Five Years Hence It's not official yet and won't be until August 14th - barring judicial reviews, cock-ups, machinations or other unanticipated impediments - but it's already clear that the Indonesian electorate has abandoned the tired old faces from the past and stuck with SBY who, with Boediono as his Vice President, will be reinaugurated as President on October 20th.
The transition to free and direct elections can only be a good thing for a transforming country but there is no room for complacency.
SBY will not be able to stand the next time round, so another 'trustworthy' stateman-like figure needs to be found, whether groomed by the incumbent or emerging from parliament or the grassroots of community activism only time will tell. One thing is fairly obvious, though, and that is that the long entrenched political forces are not wanted by the population at large.
Three of the losing four will not be around in 2014
Golkar, chaired by current VP Jusuf Kalla, came in a distant third with, according to current projections, a mere 10% of the vote. He may well, as he earlier said, pulang kampung, and go back to being the most prominent businessman in his home turf of South Sulawesi, the only territory where he gained a majority of the votes.
His pick for VP, Gen (ret) Wiranto, was Golkar's front man in 2004 when he came in a fairly distant third. His time is now, thankfully, past.
Kalla was a Johnny-come-lately who only came by his chairmanship by virtue of being SBY's no.2, so we can expect the remnants of the old ruling regime - Golkar was Suharto's facade of political legitimacy - to reassert themslves. If, as projected, Abdurizal Bakrie, of Lapindo/Sidoarjo mudflow infamy, takes over the helm, then I would expect Golkar to lose all legitimacy and be a totally spent force within five years.
As for Megawati, she has now been humiliated twice in the presidential polls, and her attempt to perpetuate a dynasty, one founded on her perceived popularity of her late father, first president Sukarno, shows that it is time for her to step aside.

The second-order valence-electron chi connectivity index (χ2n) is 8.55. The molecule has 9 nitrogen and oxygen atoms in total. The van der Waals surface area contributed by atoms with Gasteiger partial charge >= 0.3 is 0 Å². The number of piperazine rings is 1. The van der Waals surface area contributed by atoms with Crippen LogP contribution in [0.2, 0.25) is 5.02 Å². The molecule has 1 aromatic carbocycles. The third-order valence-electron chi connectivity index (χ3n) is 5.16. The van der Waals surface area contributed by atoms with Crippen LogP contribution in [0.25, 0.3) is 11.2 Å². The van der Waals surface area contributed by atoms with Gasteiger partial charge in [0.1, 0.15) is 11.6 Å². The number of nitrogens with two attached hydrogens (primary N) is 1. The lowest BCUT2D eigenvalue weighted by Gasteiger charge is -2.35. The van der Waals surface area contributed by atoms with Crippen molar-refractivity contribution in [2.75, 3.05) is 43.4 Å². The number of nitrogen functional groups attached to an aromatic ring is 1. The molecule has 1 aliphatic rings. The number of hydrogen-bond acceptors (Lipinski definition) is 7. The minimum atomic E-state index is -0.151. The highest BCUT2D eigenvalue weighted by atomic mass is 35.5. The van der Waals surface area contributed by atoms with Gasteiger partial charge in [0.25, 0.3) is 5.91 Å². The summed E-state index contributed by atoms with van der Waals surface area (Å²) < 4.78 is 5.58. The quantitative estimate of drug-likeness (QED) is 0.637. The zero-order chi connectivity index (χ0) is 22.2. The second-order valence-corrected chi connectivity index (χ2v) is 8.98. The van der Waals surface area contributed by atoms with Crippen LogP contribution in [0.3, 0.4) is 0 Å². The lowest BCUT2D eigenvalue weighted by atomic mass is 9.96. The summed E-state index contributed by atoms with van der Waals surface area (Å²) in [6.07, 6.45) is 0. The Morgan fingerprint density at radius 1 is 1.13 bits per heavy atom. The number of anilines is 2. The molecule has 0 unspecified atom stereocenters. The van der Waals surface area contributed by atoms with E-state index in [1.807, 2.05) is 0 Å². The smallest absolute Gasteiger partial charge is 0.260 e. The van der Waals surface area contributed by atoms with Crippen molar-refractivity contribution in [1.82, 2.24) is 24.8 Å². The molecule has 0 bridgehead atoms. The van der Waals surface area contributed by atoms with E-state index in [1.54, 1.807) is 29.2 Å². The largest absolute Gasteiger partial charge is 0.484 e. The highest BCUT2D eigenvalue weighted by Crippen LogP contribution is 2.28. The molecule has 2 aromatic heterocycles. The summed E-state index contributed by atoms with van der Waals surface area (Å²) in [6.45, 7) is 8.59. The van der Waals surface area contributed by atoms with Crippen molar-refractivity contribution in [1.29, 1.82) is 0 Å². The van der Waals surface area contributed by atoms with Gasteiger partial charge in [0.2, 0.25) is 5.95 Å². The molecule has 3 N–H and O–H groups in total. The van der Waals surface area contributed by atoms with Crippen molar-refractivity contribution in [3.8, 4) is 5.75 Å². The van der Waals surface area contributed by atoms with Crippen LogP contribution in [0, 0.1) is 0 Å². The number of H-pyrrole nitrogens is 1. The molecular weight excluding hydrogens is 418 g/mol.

The fourth member of the losing pairs is Gen.(ret) Prabowo. He has already appeared on TV snarling that the quick counts should not have been allowed. There can only be one riposte to that: the publically displayed local counts, one of which I posted yesterday, although not official, enable the electorate to have forewarning of any discrepancies or later manipulations. Coup d'etats are now virtually impossible in Indonesia.
The losing pairs played the religion card - the wives of SBY and Boediono didn't wear Muslim headscarves on the campaign trail therefore .... . It could be said, therefore, that the electorate recognises that religion and politics should be separate. This ignores the coalition formed by SBY's party, Parti Demokrat, with various Islamic parties in order to nominate him for yesterday's election. That many of these parties are not represented in the next parliament could be a problem in that his government needs a parliamentary majority in order to ensure that his programmes are put in place.
A parliament also needs an opposition. That Megawati appears to be a sore loser is an indication that her PDI-P will continue in that role. We may also expect Prabowo's Gerinda to join, mainly because he still, unfortunately, harbours presidential pretentions and must therefore show that he supports the "little people" against the forces arraigned against them. He will probably also need PDI-P to support his aspirations for 2014.
Because of their personal differences, I would expect Hanura, the party of Prabowo's nemesis in 1998, Wiranto, to join SBY's alliance. This leaves the conumdrum of Golkar. As a party used to having an element of government within their purview, they may well join the government. It may prove difficult to demonstrate administrative competence to the populace if they are perceived to be politically impotent.
We have until October to see how the political map unfolds. Whatever, what we do expect over the next five years is a continued commitment to remove corruption from the mindset of the bureaucracies. This will take further institutional reform and the empowerment of NGO's who are best able to provide community input and the monitoring of programmes which are put in place by directly elected representatives, Indonesia's public servants.
The next elections, in five years time, could and should be an accounting of how far true democracy - government by the people for the people - has evolved here.